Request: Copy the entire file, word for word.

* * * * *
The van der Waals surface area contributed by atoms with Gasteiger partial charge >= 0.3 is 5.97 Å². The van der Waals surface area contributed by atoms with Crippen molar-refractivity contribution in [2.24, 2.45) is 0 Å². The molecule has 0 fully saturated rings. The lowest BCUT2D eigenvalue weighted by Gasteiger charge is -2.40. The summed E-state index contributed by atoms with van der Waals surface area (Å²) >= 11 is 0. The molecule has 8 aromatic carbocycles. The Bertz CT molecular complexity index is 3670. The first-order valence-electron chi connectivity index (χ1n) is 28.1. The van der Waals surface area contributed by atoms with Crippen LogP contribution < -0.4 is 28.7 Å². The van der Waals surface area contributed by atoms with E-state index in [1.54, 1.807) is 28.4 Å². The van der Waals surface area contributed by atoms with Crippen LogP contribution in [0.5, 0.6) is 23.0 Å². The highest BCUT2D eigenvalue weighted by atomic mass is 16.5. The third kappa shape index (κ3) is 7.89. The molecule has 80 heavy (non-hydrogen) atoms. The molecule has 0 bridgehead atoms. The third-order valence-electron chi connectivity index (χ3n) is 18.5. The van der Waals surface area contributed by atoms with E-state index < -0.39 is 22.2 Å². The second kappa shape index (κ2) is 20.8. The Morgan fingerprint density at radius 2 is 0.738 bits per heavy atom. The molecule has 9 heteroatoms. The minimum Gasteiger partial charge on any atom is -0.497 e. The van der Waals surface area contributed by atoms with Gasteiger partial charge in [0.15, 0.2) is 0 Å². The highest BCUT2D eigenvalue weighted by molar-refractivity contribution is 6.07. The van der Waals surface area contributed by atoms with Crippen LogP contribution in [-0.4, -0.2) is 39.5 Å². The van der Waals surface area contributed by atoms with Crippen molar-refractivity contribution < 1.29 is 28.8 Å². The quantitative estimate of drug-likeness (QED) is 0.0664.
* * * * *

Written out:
The van der Waals surface area contributed by atoms with Gasteiger partial charge >= 0.3 is 5.97 Å². The van der Waals surface area contributed by atoms with Crippen molar-refractivity contribution in [2.24, 2.45) is 0 Å². The molecule has 0 fully saturated rings. The lowest BCUT2D eigenvalue weighted by Gasteiger charge is -2.40. The summed E-state index contributed by atoms with van der Waals surface area (Å²) >= 11 is 0. The molecule has 8 aromatic carbocycles. The Bertz CT molecular complexity index is 3670. The first-order valence-electron chi connectivity index (χ1n) is 28.1. The van der Waals surface area contributed by atoms with Crippen LogP contribution < -0.4 is 28.7 Å². The van der Waals surface area contributed by atoms with E-state index in [1.54, 1.807) is 28.4 Å². The van der Waals surface area contributed by atoms with Crippen LogP contribution in [0.5, 0.6) is 23.0 Å². The highest BCUT2D eigenvalue weighted by atomic mass is 16.5. The third kappa shape index (κ3) is 7.89. The molecule has 80 heavy (non-hydrogen) atoms. The molecule has 0 bridgehead atoms. The third-order valence-electron chi connectivity index (χ3n) is 18.5. The van der Waals surface area contributed by atoms with E-state index < -0.39 is 22.2 Å². The second kappa shape index (κ2) is 20.8. The Morgan fingerprint density at radius 2 is 0.738 bits per heavy atom. The molecule has 9 heteroatoms. The minimum Gasteiger partial charge on any atom is -0.497 e. The van der Waals surface area contributed by atoms with Gasteiger partial charge in [0.15, 0.2) is 0 Å². The highest BCUT2D eigenvalue weighted by molar-refractivity contribution is 6.07. The van der Waals surface area contributed by atoms with Crippen LogP contribution in [-0.4, -0.2) is 39.5 Å². The van der Waals surface area contributed by atoms with Crippen molar-refractivity contribution < 1.29 is 28.8 Å². The quantitative estimate of drug-likeness (QED) is 0.0664.